2021 Ethiopian general election

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2021 Ethiopian general election

← 2015 21 June 2021 (most regions)
30 September 2021 (Harari, SNNPR, and Somali)
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483 of 547 seats in the House of Peoples' Representatives
274 seats needed for a majority
Registered37 million[1]
  Majority party Minority party Third party
  Abiy Ahmed with LI Yong 2018 (cropped).jpeg Belete Molla.png Birhanu Nega.png
Leader Abiy Ahmed Belete Molla Berhanu Nega
Party Prosperity Party NaMA EZEMA
Seats won 410 5 4

Prime Minister before election

Abiy Ahmed
Prosperity Party

Elected Prime Minister

Abiy Ahmed
Prosperity Party

The 2021 Ethiopian general election to elect members of the House of Peoples' Representatives was held on 21 June 2021 and 30 September 2021. Regional elections were also held on those dates.

The election was initially scheduled for 29 August 2020,[2] but it was delayed due to the COVID-19 pandemic.[3] Regional and municipal council elections were also planned to be held at the same time.[4] In May 2020, the sitting House of Peoples' Representatives voted to postpone the election until 2021.[5] In late December 2020, the National Election Board of Ethiopia (NEBE) said the election would take place on 5 June 2021,[6] before it was further delayed[7] until 21 June. It was the first multi-party election in Ethiopia since the 2005 election.[8]

The Ethiopian People's Revolutionary Democratic Front (EPRDF), the political coalition that had dominated Ethiopian politics since the overthrow of the Derg regime in 1991, was dissolved on 1 December 2019. Three of its four-member parties, the Amhara Democratic Party (ADP), Oromo Democratic Party (ODP) and Southern Ethiopian People's Democratic Movement (SEPDM), merged to form the Prosperity Party, which inherited the EPRDF's role as the governing party. The last leader of the EPRDF, Prime Minister Abiy Ahmed, became the new party's first leader.[citation needed]

Bekele Gerba and Jawar Mohammed, members of the Oromo Federalist Congress (OFC),[9] were imprisoned on 30 June 2020, following a crackdown by the government after the murder of Hachalu Hundessa.[10] On 19 September 2020, both were charged with terrorism.[11][9] Jawar denied the charges and claimed the arrests were politically motivated.[11] The OFC and the Oromo Liberation Front were planning to participate in the election but withdrew,[12] claiming that the results would be rigged under the Prime Minister.[13]

The election was a landslide victory for the Prosperity Party.[14][15] On 30 September 2021, voting took place in 47 constituencies of the Harari, SNNPR, and Somali regions.[16] The House of Peoples' Representatives confirmed incumbent Abiy Ahmed as prime minister for a five-year term on 4 October 2021.[17] African Union described the election as an improvement compared to the 2015 election and positively overall, urging the government to continue the commitment to democracy.[18]


Wollo, Amhara Region[edit]

A conflict between Oromo residents and Amhara Special Forces started in January 2021. According to Hassan Hadiya, a resident of Kemise, it started after Amhara Special Forces killed a person at the entrance of the grand mosque in Ataye, in the Oromia Zone of the Amhara Region. Another resident of Kemise, stated that the Amhara Liyu police were attacking civilians. Eyewitnesses blamed the regional Amhara Special Forces while the Amhara regional government accused both the OLF-Shene and TPLF of the violence.[19][20] Two members of the Ethiopian parliament accused Amhara Liyu police of killing an Oromo civilian in Ataye, saying: "Amhara Militia used OLF-Shane as a pretext to commit war crime on Oromo farmers in Wollo for the three major reasons the MP said on 11th Session of parliament of Ethiopia. The reasons are: (1) their national identity (being an Oromo), (2) their religious identity (being Muslim), and (3) use the atrocity as a bargaining threat to fulfill all their demands in Oromia region."[21] With regard to the attack of Wallo Oromos in the Oromia Zone of the Amhara Region by Amhara region militia in March 2021, the OPP and APP issued opposing statements, each blaming the other ethnic group for causing the violence and killings.[22][23] The Borkena news website and an Amhara region official claimed that the OLF targeted Ataye.[24]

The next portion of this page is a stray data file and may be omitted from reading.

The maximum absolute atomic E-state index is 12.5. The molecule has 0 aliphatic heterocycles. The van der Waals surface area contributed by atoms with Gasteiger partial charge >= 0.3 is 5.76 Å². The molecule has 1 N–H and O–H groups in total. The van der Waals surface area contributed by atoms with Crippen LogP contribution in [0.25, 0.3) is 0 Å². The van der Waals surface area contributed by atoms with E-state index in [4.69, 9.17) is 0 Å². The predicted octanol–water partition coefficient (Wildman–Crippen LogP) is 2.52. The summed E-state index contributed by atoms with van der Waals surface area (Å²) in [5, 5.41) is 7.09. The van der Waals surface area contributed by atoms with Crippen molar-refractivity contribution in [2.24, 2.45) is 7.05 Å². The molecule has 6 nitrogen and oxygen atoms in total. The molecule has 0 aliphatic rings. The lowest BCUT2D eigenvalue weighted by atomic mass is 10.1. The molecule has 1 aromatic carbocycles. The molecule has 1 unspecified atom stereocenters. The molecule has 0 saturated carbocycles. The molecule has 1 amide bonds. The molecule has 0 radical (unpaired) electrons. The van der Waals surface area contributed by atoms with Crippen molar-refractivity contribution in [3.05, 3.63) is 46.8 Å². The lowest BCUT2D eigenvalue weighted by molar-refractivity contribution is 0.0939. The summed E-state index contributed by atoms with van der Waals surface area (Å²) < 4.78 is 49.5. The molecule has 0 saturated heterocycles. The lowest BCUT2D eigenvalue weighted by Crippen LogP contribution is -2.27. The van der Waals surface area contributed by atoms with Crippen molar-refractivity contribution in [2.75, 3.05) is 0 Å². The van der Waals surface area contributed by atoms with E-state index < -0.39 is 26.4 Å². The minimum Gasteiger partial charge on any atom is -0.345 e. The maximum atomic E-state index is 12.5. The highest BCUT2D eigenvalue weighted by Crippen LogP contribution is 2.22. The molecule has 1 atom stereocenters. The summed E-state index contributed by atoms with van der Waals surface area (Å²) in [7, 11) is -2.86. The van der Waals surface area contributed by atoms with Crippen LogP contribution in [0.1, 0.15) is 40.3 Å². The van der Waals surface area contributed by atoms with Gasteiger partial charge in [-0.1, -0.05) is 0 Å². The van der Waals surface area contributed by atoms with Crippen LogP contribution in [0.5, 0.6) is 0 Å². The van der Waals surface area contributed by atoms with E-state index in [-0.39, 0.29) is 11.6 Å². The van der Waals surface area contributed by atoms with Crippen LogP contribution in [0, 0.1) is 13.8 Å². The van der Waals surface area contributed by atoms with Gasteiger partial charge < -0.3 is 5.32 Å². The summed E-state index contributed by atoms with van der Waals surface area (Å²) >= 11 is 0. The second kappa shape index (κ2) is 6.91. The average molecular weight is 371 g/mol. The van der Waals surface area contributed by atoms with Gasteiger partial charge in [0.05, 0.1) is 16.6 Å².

Shashemene massacre[edit]

Shashamane, a town south of Addis Ababa, was the scene of a pogrom massacre[25][26][27][28][29] that targeted Orthodox Christians, ethnic Amharas, Gurages and other non-Oromos. The violence was triggered by the murder of singer Hachalu Hundessa in a Galan condominium. An umbrella humanitarian organization, OTAGE, has engaged a legal firm, specialising in international crimes, to bring those responsible to justice.

Tigray War[edit]

The Tigray People's Liberation Front (TPLF), the dominant component of the EPRDF, was the only constituent party that had not merged into the Prosperity Party. In September 2020, the Tigray Region held a regional election that the Prosperity Party-led government deemed illegal.[30]

On 4 November, Tigray regional security forces attacked the headquarters of the Northern Command of the Ethiopian National Defense Force (ENDF), leading to armed conflict in the between the government and the Tigray region. In late 2020, the Tigray Region government was replaced by the Transitional Government of Tigray.[31] TPLF was then dissolved by NEBE.[32] There have been reports of war crimes[33][34][35][36][37][38][39] committed against civilians since the breakout of the war.